But a number of other senior executives at Alcatel-Lucent may now be on the lookout for opportunities elsewhere, having missed out on a role in the new-look Nokia's top management team.

      For more NFV-related coverage and insights, check out our dedicated NFV content channel here on Light Reading.

      Timo Ihamuotila will remain Nokia's chief financial officer and Marc Rouanne -- currently Nokia's executive vice president of mobile broadband -- will become chief innovation and operating officer (CIOO).

      The naming of Rouanne to the CIOO role and the lack of any announcement about a separate chief technology officer (CTO) could also have ramifications for Marcus Weldon -- who is currently both Alcatel-Lucent's CTO and the president of the French vendor's Bell Labs R&D outfit -- and Hossein Moiin, Nokia's existing CTO.

      Nokia declined to comment when asked by Light Reading if Moiin would remain CTO and whether there would be a role at the new company for Weldon, saying that it was not commenting on any roles other than those announced today.

      But that doesn't rule out roles for those not named today: A spokesperson at Alcatel-Lucent noted that today's announcement concerns only the top level of management reporting directly to the CEO. "The layers will be appointed and announced one by one, so we will see who is where as the operating model is fleshed out," said the spokesperson.

      Other possible casualties of the merger include Philippe Keryer, Alcatel-Lucent's chief strategy and innovation officer, and Tim Krause, its chief marketing officer.

      Nokia has indicated that Kathrin Buvac will assume the role of chief strategy officer, having previously been Nokia's vice president of corporate strategy, and that Barry French will remain as Nokia's chief marketing officer.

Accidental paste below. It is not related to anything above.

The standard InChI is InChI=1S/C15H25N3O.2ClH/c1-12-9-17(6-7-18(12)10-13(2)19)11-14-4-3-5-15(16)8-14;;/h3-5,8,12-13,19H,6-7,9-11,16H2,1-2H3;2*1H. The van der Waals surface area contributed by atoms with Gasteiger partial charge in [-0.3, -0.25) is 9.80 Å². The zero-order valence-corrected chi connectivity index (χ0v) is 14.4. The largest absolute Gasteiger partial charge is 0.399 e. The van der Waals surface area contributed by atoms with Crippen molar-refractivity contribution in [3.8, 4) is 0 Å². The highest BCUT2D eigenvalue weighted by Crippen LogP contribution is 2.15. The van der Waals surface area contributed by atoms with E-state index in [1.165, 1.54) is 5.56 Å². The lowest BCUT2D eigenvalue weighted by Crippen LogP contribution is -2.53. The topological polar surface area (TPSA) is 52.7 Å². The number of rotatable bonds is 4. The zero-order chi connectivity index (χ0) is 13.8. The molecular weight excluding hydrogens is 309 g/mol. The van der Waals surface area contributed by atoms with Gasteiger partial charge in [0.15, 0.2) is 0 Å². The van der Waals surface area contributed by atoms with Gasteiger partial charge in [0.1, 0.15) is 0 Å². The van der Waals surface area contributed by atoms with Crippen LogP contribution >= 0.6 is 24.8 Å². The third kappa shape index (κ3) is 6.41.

Nokia Technologies, which is focused on licensing and "the incubation of new technologies," will operate as a separate business to Nokia Networks and will have its own product development and operations team. Ramzi Haidamus will continue as President of Nokia Technologies, reporting to Suri.

      The other C-level appointments include: Ashish Chowdhary, who will move from the position of chief business officer to that of chief customer operations officer; Hans-Jürgen Bill as chief human resources officer (he is currently Nokia's executive vice president of human resources); and Maria Varsellona, who is to remain as chief legal officer.

      — Iain Morris, Circle me on Google+ Follow me on TwitterVisit my LinkedIn profile, News Editor, Light Reading

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About the Author(s)

Iain Morris

International Editor, Light Reading

Iain Morris joined Light Reading as News Editor at the start of 2015 -- and we mean, right at the start. His friends and family were still singing Auld Lang Syne as Iain started sourcing New Year's Eve UK mobile network congestion statistics. Prior to boosting Light Reading's UK-based editorial team numbers (he is based in London, south of the river), Iain was a successful freelance writer and editor who had been covering the telecoms sector for the past 15 years. His work has appeared in publications including The Economist (classy!) and The Observer, besides a variety of trade and business journals. He was previously the lead telecoms analyst for the Economist Intelligence Unit, and before that worked as a features editor at Telecommunications magazine. Iain started out in telecoms as an editor at consulting and market-research company Analysys (now Analysys Mason).